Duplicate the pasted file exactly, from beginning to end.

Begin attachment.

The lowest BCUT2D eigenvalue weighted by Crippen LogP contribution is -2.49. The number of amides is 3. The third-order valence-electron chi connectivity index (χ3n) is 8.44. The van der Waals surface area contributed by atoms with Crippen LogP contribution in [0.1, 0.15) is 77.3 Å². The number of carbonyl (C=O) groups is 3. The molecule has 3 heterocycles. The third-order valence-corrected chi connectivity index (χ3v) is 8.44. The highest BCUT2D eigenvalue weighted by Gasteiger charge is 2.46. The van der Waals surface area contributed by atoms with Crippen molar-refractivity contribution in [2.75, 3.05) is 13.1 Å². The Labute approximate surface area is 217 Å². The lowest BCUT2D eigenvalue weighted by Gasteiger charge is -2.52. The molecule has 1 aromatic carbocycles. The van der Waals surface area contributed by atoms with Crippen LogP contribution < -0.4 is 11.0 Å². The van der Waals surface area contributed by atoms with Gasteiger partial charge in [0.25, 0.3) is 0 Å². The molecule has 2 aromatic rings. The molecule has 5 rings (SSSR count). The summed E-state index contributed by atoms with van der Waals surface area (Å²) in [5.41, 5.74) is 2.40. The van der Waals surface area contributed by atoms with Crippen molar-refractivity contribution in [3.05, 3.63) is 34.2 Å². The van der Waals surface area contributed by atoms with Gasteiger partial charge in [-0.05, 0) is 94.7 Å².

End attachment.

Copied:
The lowest BCUT2D eigenvalue weighted by Crippen LogP contribution is -2.49. The number of amides is 3. The third-order valence-electron chi connectivity index (χ3n) is 8.44. The van der Waals surface area contributed by atoms with Crippen LogP contribution in [0.1, 0.15) is 77.3 Å². The number of carbonyl (C=O) groups is 3. The molecule has 3 heterocycles. The third-order valence-corrected chi connectivity index (χ3v) is 8.44. The highest BCUT2D eigenvalue weighted by Gasteiger charge is 2.46. The van der Waals surface area contributed by atoms with Crippen molar-refractivity contribution in [2.75, 3.05) is 13.1 Å². The Labute approximate surface area is 217 Å². The lowest BCUT2D eigenvalue weighted by Gasteiger charge is -2.52. The molecule has 1 aromatic carbocycles. The van der Waals surface area contributed by atoms with Crippen LogP contribution < -0.4 is 11.0 Å². The van der Waals surface area contributed by atoms with Gasteiger partial charge in [0.25, 0.3) is 0 Å². The molecule has 2 aromatic rings. The molecule has 5 rings (SSSR count). The summed E-state index contributed by atoms with van der Waals surface area (Å²) in [5.41, 5.74) is 2.40. The van der Waals surface area contributed by atoms with Crippen molar-refractivity contribution in [3.05, 3.63) is 34.2 Å². The van der Waals surface area contributed by atoms with Gasteiger partial charge in [-0.05, 0) is 94.7 Å².